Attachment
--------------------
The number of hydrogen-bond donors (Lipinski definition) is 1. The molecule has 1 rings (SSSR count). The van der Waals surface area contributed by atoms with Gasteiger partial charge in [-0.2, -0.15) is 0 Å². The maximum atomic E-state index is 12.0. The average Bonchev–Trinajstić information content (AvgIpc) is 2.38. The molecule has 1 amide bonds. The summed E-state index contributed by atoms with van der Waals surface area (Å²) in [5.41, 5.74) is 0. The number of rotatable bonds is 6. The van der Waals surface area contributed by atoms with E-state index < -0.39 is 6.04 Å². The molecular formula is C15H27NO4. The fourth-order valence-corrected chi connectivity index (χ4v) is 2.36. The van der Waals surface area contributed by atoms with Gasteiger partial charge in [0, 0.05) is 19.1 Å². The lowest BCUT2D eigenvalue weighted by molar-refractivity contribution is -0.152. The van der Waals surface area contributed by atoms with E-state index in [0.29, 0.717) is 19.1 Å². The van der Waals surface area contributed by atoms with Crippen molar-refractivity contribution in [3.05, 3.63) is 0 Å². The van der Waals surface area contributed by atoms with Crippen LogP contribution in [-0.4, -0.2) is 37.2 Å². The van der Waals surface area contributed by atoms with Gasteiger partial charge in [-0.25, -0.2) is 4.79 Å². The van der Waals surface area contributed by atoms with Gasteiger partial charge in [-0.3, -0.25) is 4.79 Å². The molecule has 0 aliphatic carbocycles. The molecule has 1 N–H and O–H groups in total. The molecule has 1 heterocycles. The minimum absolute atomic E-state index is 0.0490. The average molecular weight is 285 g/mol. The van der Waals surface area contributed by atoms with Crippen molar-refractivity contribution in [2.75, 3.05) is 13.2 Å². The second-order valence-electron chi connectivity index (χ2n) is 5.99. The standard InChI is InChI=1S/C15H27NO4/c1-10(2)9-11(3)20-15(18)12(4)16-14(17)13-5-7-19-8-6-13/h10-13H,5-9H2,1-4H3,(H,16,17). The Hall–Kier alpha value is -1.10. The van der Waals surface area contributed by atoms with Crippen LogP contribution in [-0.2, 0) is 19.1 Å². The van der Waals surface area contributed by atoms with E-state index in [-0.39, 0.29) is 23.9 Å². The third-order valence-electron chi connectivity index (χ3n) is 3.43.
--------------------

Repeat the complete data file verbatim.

The number of hydrogen-bond donors (Lipinski definition) is 1. The molecule has 1 rings (SSSR count). The van der Waals surface area contributed by atoms with Gasteiger partial charge in [-0.2, -0.15) is 0 Å². The maximum atomic E-state index is 12.0. The average Bonchev–Trinajstić information content (AvgIpc) is 2.38. The molecule has 1 amide bonds. The summed E-state index contributed by atoms with van der Waals surface area (Å²) in [5.41, 5.74) is 0. The number of rotatable bonds is 6. The van der Waals surface area contributed by atoms with E-state index < -0.39 is 6.04 Å². The molecular formula is C15H27NO4. The fourth-order valence-corrected chi connectivity index (χ4v) is 2.36. The van der Waals surface area contributed by atoms with Gasteiger partial charge in [0, 0.05) is 19.1 Å². The lowest BCUT2D eigenvalue weighted by molar-refractivity contribution is -0.152. The van der Waals surface area contributed by atoms with E-state index in [0.29, 0.717) is 19.1 Å². The van der Waals surface area contributed by atoms with Crippen molar-refractivity contribution in [3.05, 3.63) is 0 Å². The van der Waals surface area contributed by atoms with Crippen LogP contribution in [-0.4, -0.2) is 37.2 Å². The van der Waals surface area contributed by atoms with Gasteiger partial charge in [-0.25, -0.2) is 4.79 Å². The van der Waals surface area contributed by atoms with Gasteiger partial charge in [-0.3, -0.25) is 4.79 Å². The molecule has 0 aliphatic carbocycles. The molecule has 1 N–H and O–H groups in total. The molecule has 1 heterocycles. The minimum absolute atomic E-state index is 0.0490. The average molecular weight is 285 g/mol. The van der Waals surface area contributed by atoms with Crippen molar-refractivity contribution in [2.75, 3.05) is 13.2 Å². The second-order valence-electron chi connectivity index (χ2n) is 5.99. The standard InChI is InChI=1S/C15H27NO4/c1-10(2)9-11(3)20-15(18)12(4)16-14(17)13-5-7-19-8-6-13/h10-13H,5-9H2,1-4H3,(H,16,17). The Hall–Kier alpha value is -1.10. The van der Waals surface area contributed by atoms with Crippen LogP contribution in [-0.2, 0) is 19.1 Å². The van der Waals surface area contributed by atoms with E-state index in [-0.39, 0.29) is 23.9 Å². The third-order valence-electron chi connectivity index (χ3n) is 3.43.